Alumna Beanie Espey went from Oriel to L’Oréal – then brought her marketing experience back to the family distillery business.
By Lindsey Harrad
Not many 11-year-olds would choose Scotch whisky as the subject for a school project, but when your father is James Espey — who contributed to the creation and development of brands such as J&B Rare, Johnnie Walker and Chivas Regal — an appreciation of whisky may run in the blood long before the first wee dram. ‘Thanks to my dad,’ says Beanie Espey, ‘I had always found the intricacy and craftsmanship of the whisky industry really fascinating, although my choice of subject did raise a few eyebrows!’
Keen to pursue an international career, Beanie read languages at Oriel (matriculating in 2000) and was eventually accepted onto the L’Oréal graduate training programme. But she admits that she never lost sight of her passion for the drinks industry, and completed the Wine and Spirits Trust accreditation in her own time. Two years ago, she returned to London after working in Hong Kong for L’Oréal and her own marketing agency, and started helping out with a family business. ‘I was working as a marketing consultant, and one of my clients was The Last Drop Distillers,’ she says. ‘After 40 years as leading lights in the wine and spirits trade, my dad and co-founder Tom Jago felt they weren’t quite ready to retire, so had set up their own small business. Initially I started as a part-time consultant, but it began to take over more and more of my life. There was not a hint of obligation — my father was very touched that I really wanted to join the company, I just felt the time was right to move into the trade.’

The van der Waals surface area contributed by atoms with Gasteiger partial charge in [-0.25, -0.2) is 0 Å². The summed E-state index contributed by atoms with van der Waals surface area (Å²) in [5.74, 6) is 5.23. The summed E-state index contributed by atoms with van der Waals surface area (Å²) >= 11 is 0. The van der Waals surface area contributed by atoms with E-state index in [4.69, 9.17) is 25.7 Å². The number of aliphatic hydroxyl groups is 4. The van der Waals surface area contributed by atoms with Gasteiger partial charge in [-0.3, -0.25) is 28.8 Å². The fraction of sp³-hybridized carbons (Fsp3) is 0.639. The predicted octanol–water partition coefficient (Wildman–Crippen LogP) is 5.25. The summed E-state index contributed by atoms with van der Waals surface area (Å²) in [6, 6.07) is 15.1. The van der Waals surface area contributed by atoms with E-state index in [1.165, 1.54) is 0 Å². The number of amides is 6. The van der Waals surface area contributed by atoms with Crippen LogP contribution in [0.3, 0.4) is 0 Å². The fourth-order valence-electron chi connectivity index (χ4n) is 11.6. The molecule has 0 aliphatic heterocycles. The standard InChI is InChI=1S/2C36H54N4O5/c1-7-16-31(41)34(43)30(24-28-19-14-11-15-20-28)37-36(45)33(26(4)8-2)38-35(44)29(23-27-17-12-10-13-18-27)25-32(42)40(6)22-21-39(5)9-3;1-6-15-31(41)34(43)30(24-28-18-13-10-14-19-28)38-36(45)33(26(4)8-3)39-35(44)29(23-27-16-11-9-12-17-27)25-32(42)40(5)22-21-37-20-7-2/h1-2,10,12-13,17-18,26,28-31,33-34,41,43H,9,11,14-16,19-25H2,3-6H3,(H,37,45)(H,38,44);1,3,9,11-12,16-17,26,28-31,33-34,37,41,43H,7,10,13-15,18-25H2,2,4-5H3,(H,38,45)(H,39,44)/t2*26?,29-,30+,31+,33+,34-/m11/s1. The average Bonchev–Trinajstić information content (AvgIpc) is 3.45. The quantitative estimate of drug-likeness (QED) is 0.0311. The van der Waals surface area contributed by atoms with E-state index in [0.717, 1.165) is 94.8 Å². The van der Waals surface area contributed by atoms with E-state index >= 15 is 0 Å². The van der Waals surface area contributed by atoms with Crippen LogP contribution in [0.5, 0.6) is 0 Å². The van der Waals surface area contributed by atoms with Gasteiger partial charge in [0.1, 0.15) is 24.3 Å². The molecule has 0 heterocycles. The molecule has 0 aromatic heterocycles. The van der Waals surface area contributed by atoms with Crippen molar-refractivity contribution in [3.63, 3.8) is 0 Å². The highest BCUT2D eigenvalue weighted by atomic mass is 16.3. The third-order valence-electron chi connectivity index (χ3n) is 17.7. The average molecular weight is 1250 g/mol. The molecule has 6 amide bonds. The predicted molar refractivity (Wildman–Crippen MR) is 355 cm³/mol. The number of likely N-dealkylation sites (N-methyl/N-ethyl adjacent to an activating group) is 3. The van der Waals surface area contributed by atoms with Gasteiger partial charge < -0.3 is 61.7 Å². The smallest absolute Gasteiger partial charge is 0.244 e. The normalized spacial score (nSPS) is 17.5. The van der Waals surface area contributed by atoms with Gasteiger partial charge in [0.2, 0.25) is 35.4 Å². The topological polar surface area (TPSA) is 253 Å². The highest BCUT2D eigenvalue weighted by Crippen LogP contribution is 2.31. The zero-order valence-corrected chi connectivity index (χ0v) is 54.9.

With Beanie on board as sales and marketing director to bring a new procedures and professionalism to the company, along with Tom’s daughter Rebecca Jago as creative director, The Last Drop Distillers now sells a small range of old and exceptional limited edition products to collectors and connoisseurs across the world, including a recent launch of 898 bottles of a 50-year-old ‘double-matured’ blended whisky that goes for £3,000 a bottle, and a single grain whisky from a distillery that closed in 2002, which yielded their smallest ever release of just 32 bottles.
‘We don’t do anything to make the liquid go further,’ she says. ‘A lot of whisky is sold at standardised strengths, so it’s relatively rare to get it at cask strength rather than being watered down. But we take it straight from the cask and bottle it, we don’t dilute it, we don’t filter it, we don’t add caramel to it, it’s sold as it is. We only have as much as we have once we’ve drawn it out of the barrels; and we bottle and sell all of it, so once it’s gone, it’s gone. It’s a completely authentic product and it’s all finished and sealed by hand.’
Whisky image by Ruslan Semichev/Shutterstock. Portrait courtesy of Beanie Espey.